Suggested Day/Overnight Trips
Sitting on the cusp of the Alps, right on the Border with Germany and a short train ride from Munich is the beautiful town of Salzburg, home of Mozart and the setting for “The Sound of Music.” You can easily spend two days touring all the sites. Make sure you grab yourself a liter at the traditional Augustiner Bräu brewery and beer pub, which has served beer brewed on site since 1621.
From here you can grab a half-day tour to the Eagles Nest in the former Nazi Alpine Resort town of Obersalzberg/Berchtesgaden. Offering incredible views, the Eagles Nest is one the last remaining remnants of the Third Reich, as featured in the HBO show “Band Of Brothers.”
Just a 70-minute train ride from Munich is Garmisch-Partenkirchen, home of the Zugspitze, Germany’s highest mountain. Garmisch served as host of the winter portion of the 1936 Olympic games (sometimes referred to as “The Nazi Games”) and there are remnants of the Games to this day, including the ski jump and the stands that hosted the opening ceremony. The town itself sits at an elevation of 2300 feet, with mountains on all sides rising up to 9,700 feet at the summit of the Zugspitze. Most of the town features traditional Bavarian “Painted Houses.” There are several gondolas that you can ride to the top of various peaks around Garmisch. Stop for a beer at the Wank-haus which provides amazing views of the Zugspitze and endless opportunities for jokes. A hike thru the narrow Partnach Gorge (walking distance from town) features many waterfalls and vertical rock walls throughout.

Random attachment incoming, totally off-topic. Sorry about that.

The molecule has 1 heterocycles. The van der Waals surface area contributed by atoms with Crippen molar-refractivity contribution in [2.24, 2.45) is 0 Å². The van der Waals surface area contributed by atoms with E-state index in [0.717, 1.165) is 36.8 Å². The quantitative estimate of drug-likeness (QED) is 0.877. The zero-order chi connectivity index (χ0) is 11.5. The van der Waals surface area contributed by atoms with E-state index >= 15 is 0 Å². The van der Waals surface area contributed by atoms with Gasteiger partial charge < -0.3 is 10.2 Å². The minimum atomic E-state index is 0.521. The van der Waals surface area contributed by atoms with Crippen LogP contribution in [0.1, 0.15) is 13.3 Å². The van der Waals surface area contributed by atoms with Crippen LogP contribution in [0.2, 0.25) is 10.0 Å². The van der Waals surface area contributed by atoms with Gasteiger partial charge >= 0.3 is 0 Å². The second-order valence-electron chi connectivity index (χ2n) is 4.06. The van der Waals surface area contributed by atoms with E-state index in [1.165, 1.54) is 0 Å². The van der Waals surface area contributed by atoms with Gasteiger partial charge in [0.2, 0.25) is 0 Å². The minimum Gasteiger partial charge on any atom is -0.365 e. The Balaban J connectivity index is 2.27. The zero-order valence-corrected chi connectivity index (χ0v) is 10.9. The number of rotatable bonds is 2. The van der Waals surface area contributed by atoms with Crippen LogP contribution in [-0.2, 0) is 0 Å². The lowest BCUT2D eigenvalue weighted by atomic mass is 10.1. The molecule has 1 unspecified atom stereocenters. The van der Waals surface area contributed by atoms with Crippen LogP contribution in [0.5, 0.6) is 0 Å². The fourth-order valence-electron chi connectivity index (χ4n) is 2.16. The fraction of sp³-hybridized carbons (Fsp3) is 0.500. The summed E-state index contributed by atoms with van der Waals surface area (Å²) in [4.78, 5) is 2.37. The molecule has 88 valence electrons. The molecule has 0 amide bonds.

The Castles of King Ludwig II
The Mad King Ludwig was crazy for castles. Lucky for us his madness held off long enough for him to mostly complete two castles, in addition to his boyhood home of Hohenschwangau Castle, before he was declared insane, deposed and found floating in a lake. His crown jewel is Neuschwanstein Castle, which served as the inspiration for Disney’s Sleeping Beauty Castle. Although the interior was never fully completed the views of the exterior are something else. Make sure to hike up to the bridge over the gorge for the best views.
Linderhof Castle, modeled after The Palace of Versailles, is the smallest of Ludwig’s Castles but features an ornate interior. Outside you’ll find a large Garden/Park including an artificial grotto. All three of Ludwig’s castles are relatively close, with Hohenschwangau and Neuschwanstein within view of each other. You can easily see them as part of a day tour from Munich, Fussen or Garmisch.
We hope you enjoyed these Oktoberfest tips
This wraps up our series, The Beer Drinking American’s Comprehensive Guide To Oktoberfest. If you make the trip to Munich and have additional tips and suggestions, please let us know. We’d love to see your Oktoberfest vacation pictures!
About the writer
Rob, a full-time resident of Denver, is attending his 4th Oktoberfest this fall. He lives by the Oktoberfest credo of “Fleisch, Bier und Brüste.”